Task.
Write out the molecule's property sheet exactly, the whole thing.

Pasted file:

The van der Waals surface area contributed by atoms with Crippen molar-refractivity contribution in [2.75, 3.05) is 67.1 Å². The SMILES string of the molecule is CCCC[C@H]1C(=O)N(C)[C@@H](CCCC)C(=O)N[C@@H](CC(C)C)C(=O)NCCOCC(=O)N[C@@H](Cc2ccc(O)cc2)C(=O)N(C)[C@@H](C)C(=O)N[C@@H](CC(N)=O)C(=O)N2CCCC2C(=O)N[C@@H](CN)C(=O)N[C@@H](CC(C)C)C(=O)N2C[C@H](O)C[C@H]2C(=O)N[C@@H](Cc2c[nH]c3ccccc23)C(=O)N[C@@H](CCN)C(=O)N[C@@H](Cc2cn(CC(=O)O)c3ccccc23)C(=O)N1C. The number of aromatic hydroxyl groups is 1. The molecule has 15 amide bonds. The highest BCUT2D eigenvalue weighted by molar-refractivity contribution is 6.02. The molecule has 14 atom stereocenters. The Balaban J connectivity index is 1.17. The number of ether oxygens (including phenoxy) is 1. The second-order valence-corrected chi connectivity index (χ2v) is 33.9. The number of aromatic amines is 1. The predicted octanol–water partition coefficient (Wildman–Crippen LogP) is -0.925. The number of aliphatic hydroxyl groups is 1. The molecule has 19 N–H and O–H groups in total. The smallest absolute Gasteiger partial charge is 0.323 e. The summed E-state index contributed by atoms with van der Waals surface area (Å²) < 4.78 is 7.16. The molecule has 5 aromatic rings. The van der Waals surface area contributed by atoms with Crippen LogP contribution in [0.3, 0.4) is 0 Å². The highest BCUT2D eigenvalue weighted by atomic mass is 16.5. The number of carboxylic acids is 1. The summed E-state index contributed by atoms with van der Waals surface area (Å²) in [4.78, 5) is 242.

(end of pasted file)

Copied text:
The van der Waals surface area contributed by atoms with Crippen molar-refractivity contribution in [2.75, 3.05) is 67.1 Å². The SMILES string of the molecule is CCCC[C@H]1C(=O)N(C)[C@@H](CCCC)C(=O)N[C@@H](CC(C)C)C(=O)NCCOCC(=O)N[C@@H](Cc2ccc(O)cc2)C(=O)N(C)[C@@H](C)C(=O)N[C@@H](CC(N)=O)C(=O)N2CCCC2C(=O)N[C@@H](CN)C(=O)N[C@@H](CC(C)C)C(=O)N2C[C@H](O)C[C@H]2C(=O)N[C@@H](Cc2c[nH]c3ccccc23)C(=O)N[C@@H](CCN)C(=O)N[C@@H](Cc2cn(CC(=O)O)c3ccccc23)C(=O)N1C. The number of aromatic hydroxyl groups is 1. The molecule has 15 amide bonds. The highest BCUT2D eigenvalue weighted by molar-refractivity contribution is 6.02. The molecule has 14 atom stereocenters. The Balaban J connectivity index is 1.17. The number of ether oxygens (including phenoxy) is 1. The second-order valence-corrected chi connectivity index (χ2v) is 33.9. The number of aromatic amines is 1. The predicted octanol–water partition coefficient (Wildman–Crippen LogP) is -0.925. The number of aliphatic hydroxyl groups is 1. The molecule has 19 N–H and O–H groups in total. The smallest absolute Gasteiger partial charge is 0.323 e. The summed E-state index contributed by atoms with van der Waals surface area (Å²) < 4.78 is 7.16. The molecule has 5 aromatic rings. The van der Waals surface area contributed by atoms with Crippen LogP contribution in [0.3, 0.4) is 0 Å². The highest BCUT2D eigenvalue weighted by atomic mass is 16.5. The number of carboxylic acids is 1. The summed E-state index contributed by atoms with van der Waals surface area (Å²) in [4.78, 5) is 242.